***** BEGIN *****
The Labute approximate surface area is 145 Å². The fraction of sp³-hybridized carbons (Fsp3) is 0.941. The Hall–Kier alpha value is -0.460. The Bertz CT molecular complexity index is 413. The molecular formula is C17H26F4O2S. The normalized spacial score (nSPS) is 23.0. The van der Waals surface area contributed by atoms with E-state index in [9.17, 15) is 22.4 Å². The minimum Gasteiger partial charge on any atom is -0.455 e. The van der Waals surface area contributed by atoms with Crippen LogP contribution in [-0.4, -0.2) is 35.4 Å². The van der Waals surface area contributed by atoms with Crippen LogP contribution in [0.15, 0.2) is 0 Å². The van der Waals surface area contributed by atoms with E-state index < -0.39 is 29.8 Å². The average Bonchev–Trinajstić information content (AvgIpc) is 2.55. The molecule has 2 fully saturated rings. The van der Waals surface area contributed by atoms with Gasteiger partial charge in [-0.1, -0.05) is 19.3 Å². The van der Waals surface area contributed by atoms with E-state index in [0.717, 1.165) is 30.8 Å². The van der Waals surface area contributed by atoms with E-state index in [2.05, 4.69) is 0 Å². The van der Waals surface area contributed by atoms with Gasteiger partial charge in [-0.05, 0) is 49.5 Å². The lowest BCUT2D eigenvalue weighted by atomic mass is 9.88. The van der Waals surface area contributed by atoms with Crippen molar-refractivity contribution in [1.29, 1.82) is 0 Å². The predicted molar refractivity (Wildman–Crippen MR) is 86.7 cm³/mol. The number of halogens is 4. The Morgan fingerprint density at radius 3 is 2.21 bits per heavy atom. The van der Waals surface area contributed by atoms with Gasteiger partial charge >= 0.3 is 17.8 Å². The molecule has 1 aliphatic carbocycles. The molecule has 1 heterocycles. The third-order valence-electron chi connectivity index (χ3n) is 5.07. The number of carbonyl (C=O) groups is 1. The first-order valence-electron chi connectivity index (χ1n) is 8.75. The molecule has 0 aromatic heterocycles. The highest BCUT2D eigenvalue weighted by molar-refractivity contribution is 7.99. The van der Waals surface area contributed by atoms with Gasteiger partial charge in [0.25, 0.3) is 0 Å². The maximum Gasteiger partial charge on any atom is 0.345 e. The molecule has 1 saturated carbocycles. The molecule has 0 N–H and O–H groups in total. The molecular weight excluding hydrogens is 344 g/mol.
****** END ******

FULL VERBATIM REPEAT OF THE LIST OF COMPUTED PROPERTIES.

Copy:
The Labute approximate surface area is 145 Å². The fraction of sp³-hybridized carbons (Fsp3) is 0.941. The Hall–Kier alpha value is -0.460. The Bertz CT molecular complexity index is 413. The molecular formula is C17H26F4O2S. The normalized spacial score (nSPS) is 23.0. The van der Waals surface area contributed by atoms with E-state index in [9.17, 15) is 22.4 Å². The minimum Gasteiger partial charge on any atom is -0.455 e. The van der Waals surface area contributed by atoms with Crippen LogP contribution in [-0.4, -0.2) is 35.4 Å². The van der Waals surface area contributed by atoms with Crippen LogP contribution in [0.15, 0.2) is 0 Å². The van der Waals surface area contributed by atoms with E-state index < -0.39 is 29.8 Å². The average Bonchev–Trinajstić information content (AvgIpc) is 2.55. The molecule has 2 fully saturated rings. The van der Waals surface area contributed by atoms with Gasteiger partial charge in [-0.1, -0.05) is 19.3 Å². The van der Waals surface area contributed by atoms with E-state index in [0.717, 1.165) is 30.8 Å². The van der Waals surface area contributed by atoms with E-state index in [2.05, 4.69) is 0 Å². The van der Waals surface area contributed by atoms with Gasteiger partial charge in [-0.05, 0) is 49.5 Å². The lowest BCUT2D eigenvalue weighted by atomic mass is 9.88. The van der Waals surface area contributed by atoms with Crippen molar-refractivity contribution in [1.29, 1.82) is 0 Å². The predicted molar refractivity (Wildman–Crippen MR) is 86.7 cm³/mol. The number of halogens is 4. The Morgan fingerprint density at radius 3 is 2.21 bits per heavy atom. The van der Waals surface area contributed by atoms with Gasteiger partial charge >= 0.3 is 17.8 Å². The molecule has 1 aliphatic carbocycles. The molecule has 1 heterocycles. The third-order valence-electron chi connectivity index (χ3n) is 5.07. The number of carbonyl (C=O) groups is 1. The first-order valence-electron chi connectivity index (χ1n) is 8.75. The molecule has 0 aromatic heterocycles. The highest BCUT2D eigenvalue weighted by molar-refractivity contribution is 7.99. The van der Waals surface area contributed by atoms with Gasteiger partial charge in [0.25, 0.3) is 0 Å². The maximum Gasteiger partial charge on any atom is 0.345 e. The molecule has 1 saturated carbocycles. The molecule has 0 N–H and O–H groups in total. The molecular weight excluding hydrogens is 344 g/mol.